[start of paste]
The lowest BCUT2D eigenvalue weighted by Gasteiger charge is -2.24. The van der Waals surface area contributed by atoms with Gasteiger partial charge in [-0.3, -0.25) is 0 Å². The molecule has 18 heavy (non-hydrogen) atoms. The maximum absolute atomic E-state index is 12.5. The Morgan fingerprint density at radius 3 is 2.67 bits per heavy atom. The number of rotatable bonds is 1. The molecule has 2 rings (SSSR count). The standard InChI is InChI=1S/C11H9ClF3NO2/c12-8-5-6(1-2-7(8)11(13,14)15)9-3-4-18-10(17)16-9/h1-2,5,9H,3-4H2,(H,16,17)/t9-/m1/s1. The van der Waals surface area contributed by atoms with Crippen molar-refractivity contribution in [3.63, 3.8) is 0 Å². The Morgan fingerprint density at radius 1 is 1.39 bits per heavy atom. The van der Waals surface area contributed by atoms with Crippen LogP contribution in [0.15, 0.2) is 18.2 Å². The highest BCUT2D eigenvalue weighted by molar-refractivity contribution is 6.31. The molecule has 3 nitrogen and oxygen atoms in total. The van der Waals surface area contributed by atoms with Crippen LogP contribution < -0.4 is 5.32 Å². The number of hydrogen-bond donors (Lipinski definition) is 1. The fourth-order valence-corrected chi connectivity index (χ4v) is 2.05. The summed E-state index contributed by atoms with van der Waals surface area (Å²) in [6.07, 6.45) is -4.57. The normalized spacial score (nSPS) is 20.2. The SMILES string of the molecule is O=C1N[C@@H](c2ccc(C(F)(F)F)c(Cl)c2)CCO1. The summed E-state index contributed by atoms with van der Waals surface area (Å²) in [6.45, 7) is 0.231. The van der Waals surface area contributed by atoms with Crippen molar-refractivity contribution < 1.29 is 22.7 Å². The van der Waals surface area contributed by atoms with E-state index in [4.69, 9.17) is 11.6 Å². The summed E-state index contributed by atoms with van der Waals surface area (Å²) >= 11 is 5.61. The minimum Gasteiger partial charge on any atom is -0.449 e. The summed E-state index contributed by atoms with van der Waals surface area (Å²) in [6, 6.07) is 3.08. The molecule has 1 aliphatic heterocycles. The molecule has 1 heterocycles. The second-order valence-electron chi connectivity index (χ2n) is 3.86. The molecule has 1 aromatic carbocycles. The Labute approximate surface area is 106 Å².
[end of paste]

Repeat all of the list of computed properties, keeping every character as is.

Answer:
The lowest BCUT2D eigenvalue weighted by Gasteiger charge is -2.24. The van der Waals surface area contributed by atoms with Gasteiger partial charge in [-0.3, -0.25) is 0 Å². The molecule has 18 heavy (non-hydrogen) atoms. The maximum absolute atomic E-state index is 12.5. The Morgan fingerprint density at radius 3 is 2.67 bits per heavy atom. The number of rotatable bonds is 1. The molecule has 2 rings (SSSR count). The standard InChI is InChI=1S/C11H9ClF3NO2/c12-8-5-6(1-2-7(8)11(13,14)15)9-3-4-18-10(17)16-9/h1-2,5,9H,3-4H2,(H,16,17)/t9-/m1/s1. The van der Waals surface area contributed by atoms with Crippen molar-refractivity contribution in [3.63, 3.8) is 0 Å². The Morgan fingerprint density at radius 1 is 1.39 bits per heavy atom. The van der Waals surface area contributed by atoms with Crippen LogP contribution in [0.15, 0.2) is 18.2 Å². The highest BCUT2D eigenvalue weighted by molar-refractivity contribution is 6.31. The molecule has 3 nitrogen and oxygen atoms in total. The van der Waals surface area contributed by atoms with Crippen LogP contribution < -0.4 is 5.32 Å². The number of hydrogen-bond donors (Lipinski definition) is 1. The fourth-order valence-corrected chi connectivity index (χ4v) is 2.05. The summed E-state index contributed by atoms with van der Waals surface area (Å²) in [6.07, 6.45) is -4.57. The normalized spacial score (nSPS) is 20.2. The SMILES string of the molecule is O=C1N[C@@H](c2ccc(C(F)(F)F)c(Cl)c2)CCO1. The summed E-state index contributed by atoms with van der Waals surface area (Å²) in [6.45, 7) is 0.231. The van der Waals surface area contributed by atoms with Crippen molar-refractivity contribution < 1.29 is 22.7 Å². The van der Waals surface area contributed by atoms with E-state index in [4.69, 9.17) is 11.6 Å². The summed E-state index contributed by atoms with van der Waals surface area (Å²) >= 11 is 5.61. The minimum Gasteiger partial charge on any atom is -0.449 e. The summed E-state index contributed by atoms with van der Waals surface area (Å²) in [6, 6.07) is 3.08. The molecule has 1 aliphatic heterocycles. The molecule has 1 heterocycles. The second-order valence-electron chi connectivity index (χ2n) is 3.86. The molecule has 1 aromatic carbocycles. The Labute approximate surface area is 106 Å².